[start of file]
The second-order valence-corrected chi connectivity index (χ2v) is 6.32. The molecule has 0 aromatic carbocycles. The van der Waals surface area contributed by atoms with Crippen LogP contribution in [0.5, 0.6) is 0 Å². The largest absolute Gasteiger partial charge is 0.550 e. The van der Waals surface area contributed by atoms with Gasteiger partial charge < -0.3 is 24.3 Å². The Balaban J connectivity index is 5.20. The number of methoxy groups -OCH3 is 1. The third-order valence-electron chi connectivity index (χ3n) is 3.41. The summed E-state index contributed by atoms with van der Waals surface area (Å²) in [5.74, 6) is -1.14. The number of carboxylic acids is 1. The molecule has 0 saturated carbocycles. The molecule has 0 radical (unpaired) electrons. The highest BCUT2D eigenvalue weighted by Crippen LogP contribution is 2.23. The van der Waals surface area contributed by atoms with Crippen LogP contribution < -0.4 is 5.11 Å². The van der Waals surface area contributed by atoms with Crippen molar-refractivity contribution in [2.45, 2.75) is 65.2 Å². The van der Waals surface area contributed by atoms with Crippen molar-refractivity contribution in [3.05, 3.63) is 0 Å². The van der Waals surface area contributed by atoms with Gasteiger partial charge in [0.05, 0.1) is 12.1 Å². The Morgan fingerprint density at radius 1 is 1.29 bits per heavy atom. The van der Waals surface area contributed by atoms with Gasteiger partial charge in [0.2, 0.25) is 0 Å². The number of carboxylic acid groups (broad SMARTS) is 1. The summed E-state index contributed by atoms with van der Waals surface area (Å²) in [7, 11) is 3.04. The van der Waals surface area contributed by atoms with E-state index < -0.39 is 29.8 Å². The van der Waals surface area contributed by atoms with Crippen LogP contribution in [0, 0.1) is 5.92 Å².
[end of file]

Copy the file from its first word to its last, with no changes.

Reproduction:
The second-order valence-corrected chi connectivity index (χ2v) is 6.32. The molecule has 0 aromatic carbocycles. The van der Waals surface area contributed by atoms with Crippen LogP contribution in [0.5, 0.6) is 0 Å². The largest absolute Gasteiger partial charge is 0.550 e. The van der Waals surface area contributed by atoms with Gasteiger partial charge < -0.3 is 24.3 Å². The Balaban J connectivity index is 5.20. The number of methoxy groups -OCH3 is 1. The third-order valence-electron chi connectivity index (χ3n) is 3.41. The summed E-state index contributed by atoms with van der Waals surface area (Å²) in [5.74, 6) is -1.14. The number of carboxylic acids is 1. The molecule has 0 saturated carbocycles. The molecule has 0 radical (unpaired) electrons. The highest BCUT2D eigenvalue weighted by Crippen LogP contribution is 2.23. The van der Waals surface area contributed by atoms with Crippen LogP contribution < -0.4 is 5.11 Å². The van der Waals surface area contributed by atoms with Crippen molar-refractivity contribution in [2.45, 2.75) is 65.2 Å². The van der Waals surface area contributed by atoms with Crippen molar-refractivity contribution in [3.05, 3.63) is 0 Å². The van der Waals surface area contributed by atoms with Gasteiger partial charge in [0.05, 0.1) is 12.1 Å². The Morgan fingerprint density at radius 1 is 1.29 bits per heavy atom. The van der Waals surface area contributed by atoms with Gasteiger partial charge in [0.2, 0.25) is 0 Å². The number of carboxylic acid groups (broad SMARTS) is 1. The summed E-state index contributed by atoms with van der Waals surface area (Å²) in [7, 11) is 3.04. The van der Waals surface area contributed by atoms with E-state index < -0.39 is 29.8 Å². The van der Waals surface area contributed by atoms with Crippen LogP contribution in [0, 0.1) is 5.92 Å².